A national initiative to encourage good digital citizenship in school children as young as 4 years of age has been launched by FHI 360, a nonprofit human development organization, as part of the first U.S. Media Literacy Week (#MediaLitWk). Although children ages 4 to 8 may not yet be actively and independently engaged online, teaching them about safe online behaviors earlier rather than later can help to instill a strong sense of knowing right from wrong both online and off.
DURHAM, NC (PRWEB) November 04, 2015
A national initiative to encourage good digital citizenship in school children as young as 4 years of age has been launched by FHI 360, a nonprofit human development organization, as part of the first U.S. Media Literacy Week (#MediaLitWk). Called Right from the Start in the Digital Age, the project aims to help children become responsible digital citizens from their earliest exposure to the Internet and to prevent them from engaging in, and being affected by, unsafe behaviors, such as cyberbullying.
U.S. Media Literacy Week will be held November 2–6, 2015. Hosted by the National Association for Media Literacy Education (NAMLE), it will highlight the power of media literacy education and its essential role in today’s world. The Right from the Start in the Digital Age initiative is funded through the FHI Foundation Catalyst Fund, which helps to develop forward-thinking approaches that transform the ways in which we address human development needs.
“Inappropriate online behaviors, including cyberbullying, can have a disastrous and long-term impact on children," said Barbara Sprung, Co-Director, Educational Equity, FHI 360. “A single text message, a Facebook comment, or an Instagram post can lead to devastating consequences. Teaching and learning appropriate, respectful and safe online behavior at the earliest possible time is the best way to prevent cyberbullying, to prepare children for the challenges of the digital age and to help them develop a strong sense of knowing right from wrong.”
Although children ages 4 to 8 may not yet be actively and independently engaged online, teaching them about safe online behaviors earlier rather than later can help to instill a strong sense of knowing right from wrong both online and off. Right from the Start in the Digital Age invites parents, educators, media producers, advocates and policymakers to sign a declaration and to take other important steps in the development of picture books, classroom materials, apps and software that promote and foster safe, responsible digital behavior.
The initiative will advance Quit it!, FHI 360’s research-based program that addresses teasing and bullying in grades K–3. Since 1998, Quit it! has reduced real-time teasing and bullying behavior in urban and suburban schools in Connecticut, New Jersey and New York City by more than 35 percent.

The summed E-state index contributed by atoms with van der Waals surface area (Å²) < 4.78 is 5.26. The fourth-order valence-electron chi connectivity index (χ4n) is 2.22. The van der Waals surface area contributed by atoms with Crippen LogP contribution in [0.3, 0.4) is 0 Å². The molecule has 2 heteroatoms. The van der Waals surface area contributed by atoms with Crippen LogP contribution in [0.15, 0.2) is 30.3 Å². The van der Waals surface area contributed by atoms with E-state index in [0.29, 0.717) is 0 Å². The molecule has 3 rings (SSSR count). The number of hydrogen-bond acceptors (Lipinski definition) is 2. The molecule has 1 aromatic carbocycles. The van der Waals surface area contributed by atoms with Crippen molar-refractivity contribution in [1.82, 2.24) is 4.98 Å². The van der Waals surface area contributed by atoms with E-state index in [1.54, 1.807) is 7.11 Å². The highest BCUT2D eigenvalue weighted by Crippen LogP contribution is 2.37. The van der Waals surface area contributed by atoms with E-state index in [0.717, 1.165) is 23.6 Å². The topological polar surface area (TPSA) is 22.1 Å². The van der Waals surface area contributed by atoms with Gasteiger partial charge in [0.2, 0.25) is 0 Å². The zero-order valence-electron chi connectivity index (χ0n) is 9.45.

Quit it! A Teacher’s Guide on Teasing and Bullying for Use with Students in Grades K–3 is listed in the UNESCO Compendium of good practices in human rights education in the school system, including citizenship education and education for mutual respect and understanding. As part of the Right from the Start in the Digital Age initiative, the Quit it! teacher’s guide will be updated and will include information for children about responsible use of the Internet and strategies that teachers, parents and caregivers can use in the classroom and at home to educate children on this important issue. The expanded version of Quit it! will be available in early 2016 in a digital format suitable for downloading to cellphones, tablets and other digital devices.
“Digital media has changed the world and is having a tremendous impact on every aspect of our lives, including the lives of even the youngest children,” said Merle Froschl, Co-Director, Educational Equity, FHI 360. “Our guidance on how children should behave lags behind the changes in this new, virtual world. A new educational paradigm is needed so that teachers, parents and caregivers can help children develop skills and establish strong digital citizenship principles in the earliest grades. This will enable them to thrive in both the real and digital worlds in which they are growing up.”
A declaration of support for the new initiative has been signed by organizations that include FHI 360, Hispanic Information and Telecommunications Network, NAMLE, and New America.
About FHI 360
FHI 360 is a nonprofit human development organization dedicated to improving lives in lasting ways by advancing integrated, locally driven solutions. Our staff includes experts in health, education, nutrition, environment, economic development, civil society, gender, youth, research, technology, communication, and social marketing — creating a unique mix of capabilities to address today’s interrelated development challenges. FHI 360 serves more than 70 countries and all U.S. states and territories. For more information, visit http://www.fhi360.org.
The National Association for Media Literacy Education (NAMLE) is a professional association for educators, academics, activists and students with a passion for understanding how the media we use and create affect our lives and the lives of others in our communities and in the world. The NAMLE vision is to help individuals of all ages develop the habits of inquiry and skills of expression that they need to be critical thinkers, effective communicators and active citizens in today’s world. For more information, visit http://www.namle.net.
For the original version on PRWeb visit: http://www.prweb.com/releases/2015/11/prweb13060650.htm